Nearly 1,000 of Florida's beloved manatees have died this year as toxic algae blooms choke off their food source

Nearly 1,000 of Florida's beloved manatees have died this year. Manatees here feed in a recovery pool in ZooTampa in Tampa, Florida, on January 19.

By Rebekah Riess and Scottie Andrew, CNN

(CNN) -- Nearly 1,000 of Florida's beloved manatees have died since the beginning of this year, mostly due to starvation, wildlife officials said.

The 984 manatee deaths recorded so far his year more than doubles last year's total of 483 deaths, according to mortality statistics provided by the Florida Fish and Wildlife Conservation Commission (FWC).

Most mortalities were associated with starvation due to the lack of seagrasses near warm-water refuge sites in the Indian River Lagoon, the FWC said, noting that a comprehensive investigation into the deaths continues.

Manatees, affectionately nicknamed "sea cows," typically tip the scales at around 1,000 pounds and are usually spotted lumbering through the warm, shallow waters off Florida's coast.

But when nutrients from wastewater or runoff containing fertilizers, microplastics or toxic chemicals leach into a manatee's marine habitat -- whether freshwater or saltwater -- they can throw off the balance of the water and cause harmful algae blooms to form.

The blooms blanket the surface of the water and shade out the seagrasses underwater that rely on the sun to survive, killing the grasses.

The seagrasses that survive the malevolent blooms are overgrazed by manatees whose sources of food have shrunk, so the plants can't regrow quickly enough to continue to feed the manatees, Michael Walsh, a clinical associate professor at the University of Florida College of Veterinary Medicine who specializes in aquatic animal health, told CNN earlier this year.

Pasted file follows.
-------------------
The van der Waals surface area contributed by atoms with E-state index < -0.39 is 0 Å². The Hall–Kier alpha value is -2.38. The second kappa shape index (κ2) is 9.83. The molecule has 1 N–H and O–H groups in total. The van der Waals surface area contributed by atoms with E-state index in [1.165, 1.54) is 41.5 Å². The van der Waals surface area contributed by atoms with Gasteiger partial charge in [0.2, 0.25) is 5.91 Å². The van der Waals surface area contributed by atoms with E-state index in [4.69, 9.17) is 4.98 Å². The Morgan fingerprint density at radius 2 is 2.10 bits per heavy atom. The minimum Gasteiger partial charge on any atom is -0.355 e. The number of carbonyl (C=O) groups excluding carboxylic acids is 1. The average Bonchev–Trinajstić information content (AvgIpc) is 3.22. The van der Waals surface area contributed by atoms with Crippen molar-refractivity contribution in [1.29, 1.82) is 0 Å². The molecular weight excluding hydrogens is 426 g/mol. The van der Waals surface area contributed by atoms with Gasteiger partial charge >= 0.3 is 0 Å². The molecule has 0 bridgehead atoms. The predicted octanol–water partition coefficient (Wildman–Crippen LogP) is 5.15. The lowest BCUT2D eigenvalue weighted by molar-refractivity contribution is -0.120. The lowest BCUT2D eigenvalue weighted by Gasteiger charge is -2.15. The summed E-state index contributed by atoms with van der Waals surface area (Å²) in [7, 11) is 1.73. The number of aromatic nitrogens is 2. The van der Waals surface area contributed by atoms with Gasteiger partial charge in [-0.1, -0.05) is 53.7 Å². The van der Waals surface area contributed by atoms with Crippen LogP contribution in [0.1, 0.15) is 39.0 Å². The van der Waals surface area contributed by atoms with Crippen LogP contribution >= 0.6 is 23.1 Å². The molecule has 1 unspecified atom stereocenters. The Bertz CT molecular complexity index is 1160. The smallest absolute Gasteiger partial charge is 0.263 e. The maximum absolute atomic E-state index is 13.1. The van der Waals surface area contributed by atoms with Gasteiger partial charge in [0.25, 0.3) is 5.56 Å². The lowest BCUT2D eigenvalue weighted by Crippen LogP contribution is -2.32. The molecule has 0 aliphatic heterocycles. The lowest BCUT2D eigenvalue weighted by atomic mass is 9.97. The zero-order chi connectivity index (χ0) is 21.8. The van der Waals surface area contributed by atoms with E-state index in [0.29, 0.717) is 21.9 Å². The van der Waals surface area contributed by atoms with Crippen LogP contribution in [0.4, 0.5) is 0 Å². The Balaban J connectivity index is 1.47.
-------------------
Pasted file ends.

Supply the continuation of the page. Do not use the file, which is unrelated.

As the seagrasses die, manatees begin to eat less or they eat other plants that don't provide the needed nutrition and they begin to lose weight. Over time, this leads to malnutrition and, eventually, starvation, Walsh said.

Manatees may travel hundreds of miles until they find a new source of food and, hopefully, warm water. But the colder it gets, the more food they'll need to consume to stay warm, Walsh said. If there's less food, they'll succumb more quickly to cold stress -- for their impressive girth, they don't have enough blubber to keep themselves warm when the water temperature drops below 68 degrees Fahrenheit.

The last comparable unusual mortality event occurred in 2010, when temperatures in Florida fell to historic lows in a cold snap that proved extremely dangerous for manatees. More than 760 manatees died that year, according to the FWC.

"We are committed to working with partners and our dedicated funding to identify actions necessary to conserve Florida's population of manatees," Carly Jones with FWC told CNN. "We will continue to evaluate next steps based on what we learn from this event."

™ & © 2021 Cable News Network, Inc., a WarnerMedia Company. All rights reserved.

Share this article: